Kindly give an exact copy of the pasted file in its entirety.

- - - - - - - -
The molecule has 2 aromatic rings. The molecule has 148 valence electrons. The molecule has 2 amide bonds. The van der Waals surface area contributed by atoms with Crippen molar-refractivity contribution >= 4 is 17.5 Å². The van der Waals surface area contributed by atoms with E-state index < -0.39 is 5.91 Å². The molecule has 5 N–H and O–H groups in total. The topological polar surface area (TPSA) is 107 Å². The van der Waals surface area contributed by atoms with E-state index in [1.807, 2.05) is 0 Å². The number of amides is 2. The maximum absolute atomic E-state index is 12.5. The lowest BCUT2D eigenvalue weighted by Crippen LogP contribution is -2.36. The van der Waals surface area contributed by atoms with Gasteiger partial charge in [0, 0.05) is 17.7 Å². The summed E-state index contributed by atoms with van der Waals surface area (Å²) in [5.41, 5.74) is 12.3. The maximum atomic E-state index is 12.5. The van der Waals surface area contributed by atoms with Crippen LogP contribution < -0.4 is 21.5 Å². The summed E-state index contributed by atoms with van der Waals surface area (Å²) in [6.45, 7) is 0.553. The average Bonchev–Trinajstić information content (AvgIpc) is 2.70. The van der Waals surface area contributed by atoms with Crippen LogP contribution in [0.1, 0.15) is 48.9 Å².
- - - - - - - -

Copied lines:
The molecule has 2 aromatic rings. The molecule has 148 valence electrons. The molecule has 2 amide bonds. The van der Waals surface area contributed by atoms with Crippen molar-refractivity contribution >= 4 is 17.5 Å². The van der Waals surface area contributed by atoms with E-state index < -0.39 is 5.91 Å². The molecule has 5 N–H and O–H groups in total. The topological polar surface area (TPSA) is 107 Å². The van der Waals surface area contributed by atoms with E-state index in [1.807, 2.05) is 0 Å². The number of amides is 2. The maximum absolute atomic E-state index is 12.5. The lowest BCUT2D eigenvalue weighted by Crippen LogP contribution is -2.36. The van der Waals surface area contributed by atoms with Gasteiger partial charge in [0, 0.05) is 17.7 Å². The summed E-state index contributed by atoms with van der Waals surface area (Å²) in [5.41, 5.74) is 12.3. The maximum atomic E-state index is 12.5. The van der Waals surface area contributed by atoms with Crippen LogP contribution < -0.4 is 21.5 Å². The summed E-state index contributed by atoms with van der Waals surface area (Å²) in [6.45, 7) is 0.553. The average Bonchev–Trinajstić information content (AvgIpc) is 2.70. The van der Waals surface area contributed by atoms with Crippen LogP contribution in [0.1, 0.15) is 48.9 Å².